I still remember the critical question of an early-day supporter of Impacc: “Are you sure you will find enough initiatives to support?” At the time, we had two businesses in the pipeline, and it wasn’t a given that startups in Africa would be open to our approach of philanthropic investments. Well, by now I can say: “yes, we are sure”. In fact, we have just closed this year’s Call for Entrepreneurs, and received a stunning 189 applications from across Tanzania, Uganda and Rwanda. It is our aim to open a new country every year, and after last year’s cohort from Kenya, we are all set to go and expand across East Africa this year. Which of the three countries it will be isn’t clear yet – it depends on which country has fielded the strongest lineup of startups. But what is clear is that the process has been a great success so far:

In March, we opened the Call for Entrepreneurs inviting founders of companies with innovative, local, green products or services that create sustainable jobs at the base of the pyramid to apply for funding and venture building support. Our team reached out to pretty much every Accelerator, Incubator, Ecosystem Builder and our wider network – as well as social media with more than 90,000 in reach. The result: dozens and dozens of applications from great entrepreneurs who all have the same problem: a great idea and early success in the market, but no money to take their business to the next level. Indeed, only 2% of the world’s investment capital flows to Africa, and there are only 971 active investors into African tech start-ups in 2022. And that’s for 54 countries and for more than 1,4 billion people. Compare that with more than 300,000 angel investors in the US alone. The demand is huge, and it’s great to see that we have become a bit of a magnet for these businesses.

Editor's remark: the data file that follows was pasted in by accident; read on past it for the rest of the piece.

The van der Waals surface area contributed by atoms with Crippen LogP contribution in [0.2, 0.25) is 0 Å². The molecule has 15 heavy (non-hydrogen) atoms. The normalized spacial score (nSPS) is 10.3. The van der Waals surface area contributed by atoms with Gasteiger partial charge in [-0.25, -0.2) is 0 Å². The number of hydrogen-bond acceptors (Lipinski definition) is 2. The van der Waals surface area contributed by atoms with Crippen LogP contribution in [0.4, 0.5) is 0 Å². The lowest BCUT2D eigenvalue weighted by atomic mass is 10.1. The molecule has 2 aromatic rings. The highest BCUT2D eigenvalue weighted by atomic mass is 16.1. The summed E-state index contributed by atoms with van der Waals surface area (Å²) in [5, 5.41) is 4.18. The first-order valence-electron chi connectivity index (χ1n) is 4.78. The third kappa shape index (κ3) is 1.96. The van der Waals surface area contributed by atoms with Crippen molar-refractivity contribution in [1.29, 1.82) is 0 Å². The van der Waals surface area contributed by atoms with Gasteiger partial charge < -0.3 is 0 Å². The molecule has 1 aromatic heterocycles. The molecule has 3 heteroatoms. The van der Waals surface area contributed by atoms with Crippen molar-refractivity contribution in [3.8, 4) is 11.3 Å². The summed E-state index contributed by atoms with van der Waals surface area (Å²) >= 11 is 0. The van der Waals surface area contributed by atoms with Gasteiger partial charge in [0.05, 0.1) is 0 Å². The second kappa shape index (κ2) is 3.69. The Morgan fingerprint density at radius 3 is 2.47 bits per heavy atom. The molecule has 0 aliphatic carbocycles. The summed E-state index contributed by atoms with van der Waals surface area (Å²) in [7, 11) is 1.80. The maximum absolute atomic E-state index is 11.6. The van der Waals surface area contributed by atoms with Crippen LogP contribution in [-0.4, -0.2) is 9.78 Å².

Our African team assessing applications.

Another sign of magnetism is the media coverage we have been able to attract across Africa over the last few months. Managing Director Africa Anne Lawi has been all over the news recently – with interviews on CNBC, BBC Africa and NTS News (Kenya’s main TV station). She has also been invited to some high-profile panels to showcase our innovative approach, most recently at a panel organized by Meta, the parent company of Facebook. I am really happy about the recognition Anne and the African team are getting.

Anne Lawi, Managing Director Africa, on national news.

The next few months are exciting as we narrow down the list to the final half a dozen or so winners who will make up this year’s new cohort. In a first step, we have created a longlist of 81 companies. We have been able to win over a really impressive panel of judges to help us go from longlist to shortlist. 10 pan-African experts – a mix of investors, due diligence professionals, and successful founders – will work over the next few months to identify the 10 or so candidates for the final round. We will then visit them in person in June for a final round of due diligence, before we welcome the winners into our program in the summer. It will be a tough call because so many of them deserve our support. It’s a really exiting mix this year, with lots of businesses from the agricultural sector (which is no surprise given that more than half of the global base-of-pyramid market is in the food sector), and many of them using technology to reach more people with their products and services. I can’t wait to meet the best of this inspiring bunch soon, and to introduce them to you in my next newsletter.

Take care, Till